Emmet Ryan writes about how Lauren Hill’s brief moment in the spotlight made a lasting impact.
Even on a basket-geek site like this, I’m not exactly taking a risk when I say the vast majority of our readers had never heard of Mount St. Joseph University or had much knowledge of NCAA Division III women’s basketball before last autumn. All of that changed with one student. One young lady who brought a brave face to an impossible situation.
Hill was diagnosed with brain cancer but didn’t want to give up on her youth and opportunity while she had it. A young woman just months out of high school, she had a dream of playing college hoops and cancer wasn’t going to stop that. Her courage received the right response from sports fans everywhere. Mount St Joseph brought its season opener forward for Hill who has been diagnosed a year earlier. Hiram College did its part by not just agreeing to the move but also to move the game to a location more amenable to Hill’s team. Initially the plan was to play on the Mount St Joseph’s campus but interest became such that it was eventually played in front of a capacity crowd of 10,250 at the Cintas Centre in Cincinnati. With that, Layup4Lauren was born.
Mount St Joseph changed into special gray coloured jerseys for the game, for brain cancers awareness, and Hiram’s players warmed up in Play for 22 t-shirts after the young woman’s number. Hill took the floor as a starter and millions of us watched live and cheered as she made the game’s opening basket. Hill also scored the final bucket of the game. More honours and awards came, Hill managed to play again for the Lions along with serving as assistant coach but it was off the court that this basketball player made the biggest impact.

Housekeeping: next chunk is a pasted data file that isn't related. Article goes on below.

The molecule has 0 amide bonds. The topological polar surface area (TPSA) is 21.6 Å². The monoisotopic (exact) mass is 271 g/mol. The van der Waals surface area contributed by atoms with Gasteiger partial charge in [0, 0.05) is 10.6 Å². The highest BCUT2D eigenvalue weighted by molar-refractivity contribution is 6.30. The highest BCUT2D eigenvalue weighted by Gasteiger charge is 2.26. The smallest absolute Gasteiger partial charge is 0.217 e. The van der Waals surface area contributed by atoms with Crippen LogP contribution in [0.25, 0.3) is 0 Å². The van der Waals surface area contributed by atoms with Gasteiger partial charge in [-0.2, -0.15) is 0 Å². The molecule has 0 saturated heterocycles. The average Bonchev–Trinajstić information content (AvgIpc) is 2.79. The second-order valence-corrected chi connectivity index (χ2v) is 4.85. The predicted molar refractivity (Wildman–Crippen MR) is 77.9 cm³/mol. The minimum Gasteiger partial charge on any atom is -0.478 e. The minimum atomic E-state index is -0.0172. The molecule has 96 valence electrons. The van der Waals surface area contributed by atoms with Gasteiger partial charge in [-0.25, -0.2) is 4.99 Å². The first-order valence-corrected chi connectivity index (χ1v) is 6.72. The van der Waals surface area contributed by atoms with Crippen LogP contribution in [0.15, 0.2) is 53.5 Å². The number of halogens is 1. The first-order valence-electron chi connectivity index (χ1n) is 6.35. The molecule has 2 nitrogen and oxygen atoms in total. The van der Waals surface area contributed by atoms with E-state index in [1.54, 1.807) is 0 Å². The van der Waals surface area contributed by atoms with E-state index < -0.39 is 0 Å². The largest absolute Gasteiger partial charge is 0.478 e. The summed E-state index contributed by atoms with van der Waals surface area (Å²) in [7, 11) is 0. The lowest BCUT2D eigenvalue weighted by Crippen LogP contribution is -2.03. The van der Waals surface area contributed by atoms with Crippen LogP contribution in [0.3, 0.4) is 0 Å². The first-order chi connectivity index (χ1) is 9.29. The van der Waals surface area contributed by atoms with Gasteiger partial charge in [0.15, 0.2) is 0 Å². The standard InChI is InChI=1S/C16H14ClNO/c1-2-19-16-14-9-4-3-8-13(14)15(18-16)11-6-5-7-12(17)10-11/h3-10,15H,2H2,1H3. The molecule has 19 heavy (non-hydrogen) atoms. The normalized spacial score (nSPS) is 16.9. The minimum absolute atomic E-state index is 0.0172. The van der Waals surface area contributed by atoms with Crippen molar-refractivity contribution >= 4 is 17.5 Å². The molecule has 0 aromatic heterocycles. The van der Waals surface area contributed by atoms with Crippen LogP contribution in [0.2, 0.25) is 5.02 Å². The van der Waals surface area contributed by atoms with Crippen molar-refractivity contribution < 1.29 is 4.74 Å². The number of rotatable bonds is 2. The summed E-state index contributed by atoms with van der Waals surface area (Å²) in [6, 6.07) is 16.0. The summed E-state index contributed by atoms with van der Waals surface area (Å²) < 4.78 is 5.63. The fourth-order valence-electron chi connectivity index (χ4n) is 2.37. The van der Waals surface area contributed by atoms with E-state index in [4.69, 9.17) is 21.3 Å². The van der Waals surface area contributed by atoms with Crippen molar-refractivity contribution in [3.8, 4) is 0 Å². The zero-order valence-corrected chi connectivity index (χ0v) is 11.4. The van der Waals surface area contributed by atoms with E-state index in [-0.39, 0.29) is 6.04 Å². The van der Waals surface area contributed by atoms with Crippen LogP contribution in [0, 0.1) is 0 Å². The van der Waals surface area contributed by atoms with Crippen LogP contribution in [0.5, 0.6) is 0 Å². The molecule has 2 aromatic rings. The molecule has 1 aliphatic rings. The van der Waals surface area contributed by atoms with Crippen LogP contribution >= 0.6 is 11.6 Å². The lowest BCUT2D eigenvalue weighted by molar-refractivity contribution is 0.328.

We’ve heard about her friendship with Devon Still, the Cincinnati Bengals player whose daughter Leah is fighting leukemia, we’ve seen Hill’s regular updates on social media. She kept smiling. While facing a kind of pain none of us much older than her could imagine, those of us who had the experiences and the time she would never know sat back in awe. For one 19 year-old to move any of us with her resilience is impressive, to do so when up against such a dire outlook is inspiring beyond my lexicon.
The social media age helped us to get to know a part of Lauren Hill. Only those close to her truly knew her as a person but we as a community got to see a part of her that will live long in our memories. Even in her final days, she was still smiling and working to help those in need. That’s a kind of charity that anyone can get behind.
For all the BallinEurope team and our community, our sympathies go out to Lauren Hill’s family and friends. They, like Hill, also have our gratitude.
81 Media, parent group of BallinEurope, will contribute all advertising revenue received during the month of April to cancer charities
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